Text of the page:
Rox: FOX’s hip-hop ‘Empire’ strikes backWritten by Martini Rox | | firstname.lastname@example.org
Unless you’ve been under a rock, you have likely heard about America’s latest television obsession, FOX’s “Empire.” It’s a show about a family-owned record label that started with drug money. Sounds stereotypical, right? It is that storyline along with the heavily African-American cast that has some people giving it accolades and others giving it grief.
The main characters are played by Oscar nominees Taraji P. Henson as ex-drug dealer/ex-con/star maker Cookie Lyon and Terrence Howard as her ex-husband/music mogul Lucious Lyon.
The reunion of this epic duo from the 2005 movie “Hustle & Flow” makes this Wednesday night soap opera as dramatically entertaining as “Dallas” and “Dynasty” were in the 1980s. “Empire” adds the musical element that has proven successful for ABC’s nighttime drama “Nashville.” The talent of the main cast is showcased weekly along with guest stars like Courtney Love, Mary J. Blige and Estelle. Timbaland produces the music and FOX owns it all.
It truly is art imitating life. In the beginning, “Empire” was plagued by comparisons to 50 Cent’s show “Power,” which airs on Starz network. Two different shows that share hip-hop as their foundation.
The fact is that with the exception of a few major urban record labels, a number of black-owned recording “empires” started with drug money, from Master P’s No Limit Records, Slim and Birdman’s Cash Money Records to Jay Z’s Roc-A-Fella Records. It is common knowledge in black communities that owning our own labels has been the only way to be properly represented in the music industry.
Beyond the drugs and violence in “Empire,” there is also a gay main character. Controversy sells, and if the 14 million viewers and rising don’t convince you to binge watch on demand or tune in for season two, the much-talked-about first-season finale and all-star cast should.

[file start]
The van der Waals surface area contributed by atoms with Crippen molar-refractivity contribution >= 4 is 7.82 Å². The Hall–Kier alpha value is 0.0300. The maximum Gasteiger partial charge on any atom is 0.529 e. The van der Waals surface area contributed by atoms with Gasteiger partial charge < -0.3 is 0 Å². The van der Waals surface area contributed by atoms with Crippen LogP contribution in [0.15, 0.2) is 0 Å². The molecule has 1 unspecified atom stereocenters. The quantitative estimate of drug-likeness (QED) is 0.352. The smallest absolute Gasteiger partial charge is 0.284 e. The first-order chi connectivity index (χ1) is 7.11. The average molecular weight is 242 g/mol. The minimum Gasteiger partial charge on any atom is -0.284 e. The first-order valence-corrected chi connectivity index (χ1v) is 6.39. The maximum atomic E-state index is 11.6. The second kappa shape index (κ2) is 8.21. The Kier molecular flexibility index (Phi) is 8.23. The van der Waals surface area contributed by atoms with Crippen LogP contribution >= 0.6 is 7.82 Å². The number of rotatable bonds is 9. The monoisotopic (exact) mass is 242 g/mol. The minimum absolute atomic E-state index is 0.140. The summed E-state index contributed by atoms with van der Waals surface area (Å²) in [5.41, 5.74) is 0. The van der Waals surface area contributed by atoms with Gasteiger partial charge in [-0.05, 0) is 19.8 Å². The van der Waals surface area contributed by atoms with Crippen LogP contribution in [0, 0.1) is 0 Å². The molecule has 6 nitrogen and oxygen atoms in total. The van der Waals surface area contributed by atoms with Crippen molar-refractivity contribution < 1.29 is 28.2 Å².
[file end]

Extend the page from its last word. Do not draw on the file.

Let’s face it: Urban programming is winning with shows like ABC’s hilarious “Fresh Off The Boat,’” featuring an Asian-American family, and “The Mindy Project,” which has one of the most culturally diverse casts on primetime television. It has been a long time coming, but there is finally enough urban programming on TV to love to hate and hate to love.
No longer are primarily African-American casts relegated to African-American networks or syndicated reruns from the 1970s, 1980s and 1990s. “Scandal,” “How to Get Away With Murder” and “Black-ish” are posting record numbers for ABC.
Choosing to watch positive or negative images on television is up to each viewer and I find it a bit self-righteous to tell people what to watch in their homes. Social media commentary on the trend seems split between discussion of the aforementioned programming and “show shaming” from those who are against “Empire” and reality TV content or feel left out of the conversations.
African-Americans are not the first group to disagree with their media representation. Asian- and Italian-Americans have felt the exaggeration and exploitation of their heritage for decades. I am happy we have more cultures and nationalities on America’s major networks. We should always demand better programming, but I would be remiss if I did not admit that I enjoy being a part of a range of cultural representation. Like it or not, this is America and everyone has their moment. It comes in waves and this happens to be a diverse wave, so let’s ride it out.
As we continue on …